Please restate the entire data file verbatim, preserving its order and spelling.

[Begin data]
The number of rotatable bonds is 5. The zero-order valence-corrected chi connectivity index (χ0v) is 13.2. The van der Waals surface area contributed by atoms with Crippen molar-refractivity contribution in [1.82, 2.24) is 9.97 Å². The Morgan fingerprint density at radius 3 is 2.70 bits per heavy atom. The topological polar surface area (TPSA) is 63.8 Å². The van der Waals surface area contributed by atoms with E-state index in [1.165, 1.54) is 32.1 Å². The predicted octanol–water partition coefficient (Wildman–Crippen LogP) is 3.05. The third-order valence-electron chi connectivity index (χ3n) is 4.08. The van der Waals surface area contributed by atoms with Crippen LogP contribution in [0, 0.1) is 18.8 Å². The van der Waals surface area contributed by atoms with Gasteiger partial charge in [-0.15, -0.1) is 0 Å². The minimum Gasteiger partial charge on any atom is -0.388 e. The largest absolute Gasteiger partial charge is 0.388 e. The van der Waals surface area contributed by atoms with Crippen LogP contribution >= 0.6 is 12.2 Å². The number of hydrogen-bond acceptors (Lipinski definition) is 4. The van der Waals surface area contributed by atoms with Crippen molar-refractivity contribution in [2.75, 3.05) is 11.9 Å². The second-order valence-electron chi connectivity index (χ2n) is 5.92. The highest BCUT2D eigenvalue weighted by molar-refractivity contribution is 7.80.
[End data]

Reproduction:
The number of rotatable bonds is 5. The zero-order valence-corrected chi connectivity index (χ0v) is 13.2. The van der Waals surface area contributed by atoms with Crippen molar-refractivity contribution in [1.82, 2.24) is 9.97 Å². The Morgan fingerprint density at radius 3 is 2.70 bits per heavy atom. The topological polar surface area (TPSA) is 63.8 Å². The van der Waals surface area contributed by atoms with E-state index in [1.165, 1.54) is 32.1 Å². The predicted octanol–water partition coefficient (Wildman–Crippen LogP) is 3.05. The third-order valence-electron chi connectivity index (χ3n) is 4.08. The van der Waals surface area contributed by atoms with Crippen LogP contribution in [0, 0.1) is 18.8 Å². The van der Waals surface area contributed by atoms with Gasteiger partial charge in [-0.15, -0.1) is 0 Å². The minimum Gasteiger partial charge on any atom is -0.388 e. The largest absolute Gasteiger partial charge is 0.388 e. The van der Waals surface area contributed by atoms with Crippen LogP contribution >= 0.6 is 12.2 Å². The number of hydrogen-bond acceptors (Lipinski definition) is 4. The van der Waals surface area contributed by atoms with Crippen molar-refractivity contribution in [2.75, 3.05) is 11.9 Å². The second-order valence-electron chi connectivity index (χ2n) is 5.92. The highest BCUT2D eigenvalue weighted by molar-refractivity contribution is 7.80.